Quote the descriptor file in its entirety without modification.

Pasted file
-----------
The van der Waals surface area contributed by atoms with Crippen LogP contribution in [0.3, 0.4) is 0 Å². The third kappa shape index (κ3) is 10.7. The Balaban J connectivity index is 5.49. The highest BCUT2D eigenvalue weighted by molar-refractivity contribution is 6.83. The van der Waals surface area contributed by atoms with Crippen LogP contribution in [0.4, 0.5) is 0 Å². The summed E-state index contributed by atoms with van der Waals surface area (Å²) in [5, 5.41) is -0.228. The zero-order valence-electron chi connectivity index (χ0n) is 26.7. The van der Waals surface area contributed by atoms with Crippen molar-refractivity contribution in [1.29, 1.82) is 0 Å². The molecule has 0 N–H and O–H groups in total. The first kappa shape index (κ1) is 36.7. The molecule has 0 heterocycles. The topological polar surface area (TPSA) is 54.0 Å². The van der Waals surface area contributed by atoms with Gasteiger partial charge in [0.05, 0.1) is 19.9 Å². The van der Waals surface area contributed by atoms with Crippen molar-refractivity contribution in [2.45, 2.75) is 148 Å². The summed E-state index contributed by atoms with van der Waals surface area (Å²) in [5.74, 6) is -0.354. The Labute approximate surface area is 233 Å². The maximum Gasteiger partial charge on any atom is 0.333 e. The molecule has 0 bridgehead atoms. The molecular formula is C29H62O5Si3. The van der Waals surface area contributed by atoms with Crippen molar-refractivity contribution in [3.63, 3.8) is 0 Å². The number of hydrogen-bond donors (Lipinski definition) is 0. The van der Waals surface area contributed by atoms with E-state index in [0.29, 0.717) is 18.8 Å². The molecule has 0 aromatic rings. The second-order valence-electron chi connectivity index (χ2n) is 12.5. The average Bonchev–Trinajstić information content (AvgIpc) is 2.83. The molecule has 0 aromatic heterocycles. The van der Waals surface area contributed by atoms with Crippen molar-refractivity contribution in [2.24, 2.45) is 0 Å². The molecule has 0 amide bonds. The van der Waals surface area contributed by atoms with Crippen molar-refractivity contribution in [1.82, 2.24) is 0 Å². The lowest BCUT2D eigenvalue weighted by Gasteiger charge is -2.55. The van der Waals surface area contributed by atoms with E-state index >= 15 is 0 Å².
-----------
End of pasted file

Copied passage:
The van der Waals surface area contributed by atoms with Crippen LogP contribution in [0.3, 0.4) is 0 Å². The third kappa shape index (κ3) is 10.7. The Balaban J connectivity index is 5.49. The highest BCUT2D eigenvalue weighted by molar-refractivity contribution is 6.83. The van der Waals surface area contributed by atoms with Crippen LogP contribution in [0.4, 0.5) is 0 Å². The summed E-state index contributed by atoms with van der Waals surface area (Å²) in [5, 5.41) is -0.228. The zero-order valence-electron chi connectivity index (χ0n) is 26.7. The van der Waals surface area contributed by atoms with Crippen molar-refractivity contribution in [1.29, 1.82) is 0 Å². The molecule has 0 N–H and O–H groups in total. The first kappa shape index (κ1) is 36.7. The molecule has 0 heterocycles. The topological polar surface area (TPSA) is 54.0 Å². The van der Waals surface area contributed by atoms with Gasteiger partial charge in [0.05, 0.1) is 19.9 Å². The van der Waals surface area contributed by atoms with Crippen molar-refractivity contribution in [2.45, 2.75) is 148 Å². The summed E-state index contributed by atoms with van der Waals surface area (Å²) in [5.74, 6) is -0.354. The Labute approximate surface area is 233 Å². The maximum Gasteiger partial charge on any atom is 0.333 e. The molecule has 0 bridgehead atoms. The molecular formula is C29H62O5Si3. The van der Waals surface area contributed by atoms with Crippen molar-refractivity contribution in [3.63, 3.8) is 0 Å². The number of hydrogen-bond donors (Lipinski definition) is 0. The van der Waals surface area contributed by atoms with E-state index in [0.29, 0.717) is 18.8 Å². The molecule has 0 aromatic rings. The second-order valence-electron chi connectivity index (χ2n) is 12.5. The average Bonchev–Trinajstić information content (AvgIpc) is 2.83. The molecule has 0 aromatic heterocycles. The van der Waals surface area contributed by atoms with Crippen molar-refractivity contribution in [2.24, 2.45) is 0 Å². The molecule has 0 amide bonds. The van der Waals surface area contributed by atoms with Crippen molar-refractivity contribution in [1.82, 2.24) is 0 Å². The lowest BCUT2D eigenvalue weighted by Gasteiger charge is -2.55. The van der Waals surface area contributed by atoms with E-state index >= 15 is 0 Å².